If you think one small piece of trash thrown out in the ocean won’t mean anything, think again.
Just ask "Wilma" the dolphin.
Peach and Roy "Captain Hub" Hubbard of Richmond Hill, who own the local Salty Dawg eco-tours and run the Dolphin Project, recently helped save a 2-year-old bottlenose dolphin that was injured thanks to an article of trash that became embedded in its neck about a year ago.
"She reappeared in May and a rescue team was formed. We made plans to try and do the rescue on July 1 and we spotted her in the Wilmington River," Peach Hubbard said, noting that was how she came up with her name for the dolphin.
The dolphin was spotted near the Thunderbolt marina and the rescue team threw out ring nets to get the dolphin close enough to pull her onto a floating platform, where the team removed an inch-wide and quarter-inch-thick rubber gasket that the dolphin had become entangled in.
"It was like a giant rubber band," Hubbard explained. "And as the dolphin grew, it just got tighter. We were afraid the dolphin would have to be euthanized, but luckily, it hadn’t broken into any organs."
Roy Hubbard said they’ll never know where the trash item came from, but it could’ve traveled from as far as Atlanta through creeks and estuary waterways.
"Dangerous pollutions are waste products and runoff," he said. "Politicians, developers and community leaders need to pay a little more attention to the scientific community."
When developing the coastline, everyone needs to be "far more responsible and aware of how we are connected to our environment," Peach Hubbard added.
Ocean mammals are good environmental indicators. If they are in trouble, it indicates the ecosystem as a whole is, too.
"If you’re a fisherman, you need to be concerned about the health of the aquatic animals right down to the periwinkle snail – it’s all the beginning of the food chain. It’s all connected," Roy Hubbard said. "Pollution is the one big enemy of the whole thing – and it’s all human-generated."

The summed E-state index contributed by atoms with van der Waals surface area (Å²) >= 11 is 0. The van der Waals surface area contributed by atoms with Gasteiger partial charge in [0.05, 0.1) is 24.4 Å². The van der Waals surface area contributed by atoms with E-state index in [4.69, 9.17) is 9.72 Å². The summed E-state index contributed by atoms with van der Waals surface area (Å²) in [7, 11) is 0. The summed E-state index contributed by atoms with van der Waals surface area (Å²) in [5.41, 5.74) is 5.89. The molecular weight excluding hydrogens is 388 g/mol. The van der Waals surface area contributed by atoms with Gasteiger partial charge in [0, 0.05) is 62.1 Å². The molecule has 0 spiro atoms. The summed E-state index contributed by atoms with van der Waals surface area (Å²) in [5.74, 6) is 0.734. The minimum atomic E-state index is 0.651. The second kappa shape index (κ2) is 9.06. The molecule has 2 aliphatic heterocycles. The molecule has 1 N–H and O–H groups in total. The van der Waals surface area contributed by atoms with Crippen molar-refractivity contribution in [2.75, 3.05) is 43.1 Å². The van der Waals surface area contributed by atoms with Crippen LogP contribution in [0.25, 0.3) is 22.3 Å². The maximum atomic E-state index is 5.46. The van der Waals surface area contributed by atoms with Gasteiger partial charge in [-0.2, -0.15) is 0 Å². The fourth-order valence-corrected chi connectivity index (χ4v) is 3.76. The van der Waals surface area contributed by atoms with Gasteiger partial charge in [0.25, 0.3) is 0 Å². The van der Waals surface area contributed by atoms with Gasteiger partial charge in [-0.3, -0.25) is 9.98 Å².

During the rescue, the team administered antibiotics, measured and tagged the dolphin, took tissue and blood samples and a sample of the virus that was growing on the dolphin’s neck as a result of infection.
For Wilma, there was a happy ending.
"They determined it was healthy enough to release it," Peach Hubbard said. "The interesting thing was – the dolphin was calm through the whole thing – t was like she knew she was being helped."
If anyone sees Wilma, please contact Dr. Tara Cox at Savannah State University because the rescue team will continue to track and study the dolphin. Wilma’s pink dorsal tag will look like either a "9" or a "6." Reach Cox at 356-2310 or firstname.lastname@example.org. Please keep in mind the Marine Mammal Protection Act requires humans to stay at least 50 yards away from any marine mammals.
July’s dolphin rescue team included 30 people from the National Oceanic and Atmospheric Administration (NOAA), Georgia DNR, University of North Carolina Wilmington, University of Georgia, Savannah State University, Jekyll Island Sea Turtle Center, and Harbor Branch Oceanographic Institute in Fort Pierce, Fla. Roy Hubbard noted there was a core rescue group, with additional scientists and marine biology students who tagged along for the experience.
Peach Hubbard is a dolphin specialist and the president of the Dolphin Project and Roy is a skipper. The project is a long term study of the bottlenose dolphin in estuarine waters throughout Georgia and South Carolina. For more information, visit www.dolphinproject.org or www.saltydawgadventures.com.